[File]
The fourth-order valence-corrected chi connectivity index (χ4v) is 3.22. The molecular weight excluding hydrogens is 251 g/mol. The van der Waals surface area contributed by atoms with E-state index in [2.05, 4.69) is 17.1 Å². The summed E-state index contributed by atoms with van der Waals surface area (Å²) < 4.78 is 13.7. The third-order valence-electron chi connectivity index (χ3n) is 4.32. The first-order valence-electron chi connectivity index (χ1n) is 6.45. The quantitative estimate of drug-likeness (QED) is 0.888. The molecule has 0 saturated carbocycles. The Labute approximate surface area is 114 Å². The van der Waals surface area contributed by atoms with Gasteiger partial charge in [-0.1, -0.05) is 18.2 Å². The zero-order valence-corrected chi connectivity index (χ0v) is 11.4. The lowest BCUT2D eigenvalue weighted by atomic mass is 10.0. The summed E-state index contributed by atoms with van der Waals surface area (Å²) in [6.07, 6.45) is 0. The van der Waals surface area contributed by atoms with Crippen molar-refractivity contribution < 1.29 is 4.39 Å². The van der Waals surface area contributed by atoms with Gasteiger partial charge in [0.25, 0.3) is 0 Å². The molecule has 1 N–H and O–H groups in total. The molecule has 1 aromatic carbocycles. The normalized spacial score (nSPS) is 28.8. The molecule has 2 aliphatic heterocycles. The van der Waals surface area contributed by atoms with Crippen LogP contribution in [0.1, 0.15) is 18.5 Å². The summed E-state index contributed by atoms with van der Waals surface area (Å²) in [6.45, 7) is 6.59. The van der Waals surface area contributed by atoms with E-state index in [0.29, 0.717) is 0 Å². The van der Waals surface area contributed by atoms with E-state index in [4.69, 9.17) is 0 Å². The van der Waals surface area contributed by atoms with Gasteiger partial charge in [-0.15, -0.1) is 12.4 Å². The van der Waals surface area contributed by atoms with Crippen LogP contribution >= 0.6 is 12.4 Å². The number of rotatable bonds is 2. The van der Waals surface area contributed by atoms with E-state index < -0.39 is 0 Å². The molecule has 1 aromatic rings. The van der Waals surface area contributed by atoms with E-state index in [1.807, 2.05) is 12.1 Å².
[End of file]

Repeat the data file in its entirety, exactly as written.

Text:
The fourth-order valence-corrected chi connectivity index (χ4v) is 3.22. The molecular weight excluding hydrogens is 251 g/mol. The van der Waals surface area contributed by atoms with E-state index in [2.05, 4.69) is 17.1 Å². The summed E-state index contributed by atoms with van der Waals surface area (Å²) < 4.78 is 13.7. The third-order valence-electron chi connectivity index (χ3n) is 4.32. The first-order valence-electron chi connectivity index (χ1n) is 6.45. The quantitative estimate of drug-likeness (QED) is 0.888. The molecule has 0 saturated carbocycles. The Labute approximate surface area is 114 Å². The van der Waals surface area contributed by atoms with Gasteiger partial charge in [-0.1, -0.05) is 18.2 Å². The zero-order valence-corrected chi connectivity index (χ0v) is 11.4. The lowest BCUT2D eigenvalue weighted by atomic mass is 10.0. The summed E-state index contributed by atoms with van der Waals surface area (Å²) in [6.07, 6.45) is 0. The van der Waals surface area contributed by atoms with Crippen molar-refractivity contribution < 1.29 is 4.39 Å². The van der Waals surface area contributed by atoms with Gasteiger partial charge in [0.25, 0.3) is 0 Å². The molecule has 1 N–H and O–H groups in total. The molecule has 1 aromatic carbocycles. The normalized spacial score (nSPS) is 28.8. The molecule has 2 aliphatic heterocycles. The van der Waals surface area contributed by atoms with Crippen LogP contribution in [0.1, 0.15) is 18.5 Å². The summed E-state index contributed by atoms with van der Waals surface area (Å²) in [6.45, 7) is 6.59. The van der Waals surface area contributed by atoms with E-state index in [0.29, 0.717) is 0 Å². The van der Waals surface area contributed by atoms with E-state index in [4.69, 9.17) is 0 Å². The van der Waals surface area contributed by atoms with Gasteiger partial charge in [-0.15, -0.1) is 12.4 Å². The van der Waals surface area contributed by atoms with Crippen LogP contribution >= 0.6 is 12.4 Å². The number of rotatable bonds is 2. The van der Waals surface area contributed by atoms with E-state index < -0.39 is 0 Å². The molecule has 1 aromatic rings. The van der Waals surface area contributed by atoms with E-state index in [1.807, 2.05) is 12.1 Å².